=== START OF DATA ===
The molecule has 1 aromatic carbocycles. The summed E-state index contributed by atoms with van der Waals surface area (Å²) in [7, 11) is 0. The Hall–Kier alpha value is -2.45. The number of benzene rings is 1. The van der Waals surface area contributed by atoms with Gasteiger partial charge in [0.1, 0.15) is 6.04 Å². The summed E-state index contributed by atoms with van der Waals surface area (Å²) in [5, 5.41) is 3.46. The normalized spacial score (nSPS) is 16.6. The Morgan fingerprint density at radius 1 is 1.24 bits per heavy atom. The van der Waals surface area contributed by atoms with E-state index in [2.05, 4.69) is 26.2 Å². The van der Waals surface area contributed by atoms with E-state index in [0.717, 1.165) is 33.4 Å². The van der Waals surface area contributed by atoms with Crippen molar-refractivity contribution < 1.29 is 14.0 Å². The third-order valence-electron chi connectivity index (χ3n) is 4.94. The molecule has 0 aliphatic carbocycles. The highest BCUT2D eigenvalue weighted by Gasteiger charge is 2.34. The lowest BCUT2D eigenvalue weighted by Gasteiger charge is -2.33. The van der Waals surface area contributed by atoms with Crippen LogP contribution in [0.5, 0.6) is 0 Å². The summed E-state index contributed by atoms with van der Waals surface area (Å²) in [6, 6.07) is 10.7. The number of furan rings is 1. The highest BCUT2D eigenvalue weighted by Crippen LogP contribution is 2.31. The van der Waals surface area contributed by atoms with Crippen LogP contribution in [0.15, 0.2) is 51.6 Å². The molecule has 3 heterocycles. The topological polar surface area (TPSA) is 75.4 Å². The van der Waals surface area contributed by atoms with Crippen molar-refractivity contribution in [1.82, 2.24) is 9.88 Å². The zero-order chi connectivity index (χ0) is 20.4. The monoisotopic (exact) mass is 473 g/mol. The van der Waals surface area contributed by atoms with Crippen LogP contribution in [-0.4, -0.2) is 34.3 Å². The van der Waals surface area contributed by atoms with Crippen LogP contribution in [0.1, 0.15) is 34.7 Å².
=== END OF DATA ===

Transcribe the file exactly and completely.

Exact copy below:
The molecule has 1 aromatic carbocycles. The summed E-state index contributed by atoms with van der Waals surface area (Å²) in [7, 11) is 0. The Hall–Kier alpha value is -2.45. The number of benzene rings is 1. The van der Waals surface area contributed by atoms with Gasteiger partial charge in [0.1, 0.15) is 6.04 Å². The summed E-state index contributed by atoms with van der Waals surface area (Å²) in [5, 5.41) is 3.46. The normalized spacial score (nSPS) is 16.6. The Morgan fingerprint density at radius 1 is 1.24 bits per heavy atom. The van der Waals surface area contributed by atoms with E-state index in [2.05, 4.69) is 26.2 Å². The van der Waals surface area contributed by atoms with E-state index in [0.717, 1.165) is 33.4 Å². The van der Waals surface area contributed by atoms with Crippen molar-refractivity contribution < 1.29 is 14.0 Å². The third-order valence-electron chi connectivity index (χ3n) is 4.94. The molecule has 0 aliphatic carbocycles. The highest BCUT2D eigenvalue weighted by Gasteiger charge is 2.34. The lowest BCUT2D eigenvalue weighted by Gasteiger charge is -2.33. The van der Waals surface area contributed by atoms with Crippen LogP contribution in [0.5, 0.6) is 0 Å². The summed E-state index contributed by atoms with van der Waals surface area (Å²) in [6, 6.07) is 10.7. The number of furan rings is 1. The highest BCUT2D eigenvalue weighted by Crippen LogP contribution is 2.31. The van der Waals surface area contributed by atoms with Crippen LogP contribution in [0.15, 0.2) is 51.6 Å². The molecule has 3 heterocycles. The topological polar surface area (TPSA) is 75.4 Å². The van der Waals surface area contributed by atoms with Crippen molar-refractivity contribution in [1.82, 2.24) is 9.88 Å². The zero-order chi connectivity index (χ0) is 20.4. The monoisotopic (exact) mass is 473 g/mol. The van der Waals surface area contributed by atoms with Crippen LogP contribution in [-0.4, -0.2) is 34.3 Å². The van der Waals surface area contributed by atoms with Crippen LogP contribution in [0.1, 0.15) is 34.7 Å².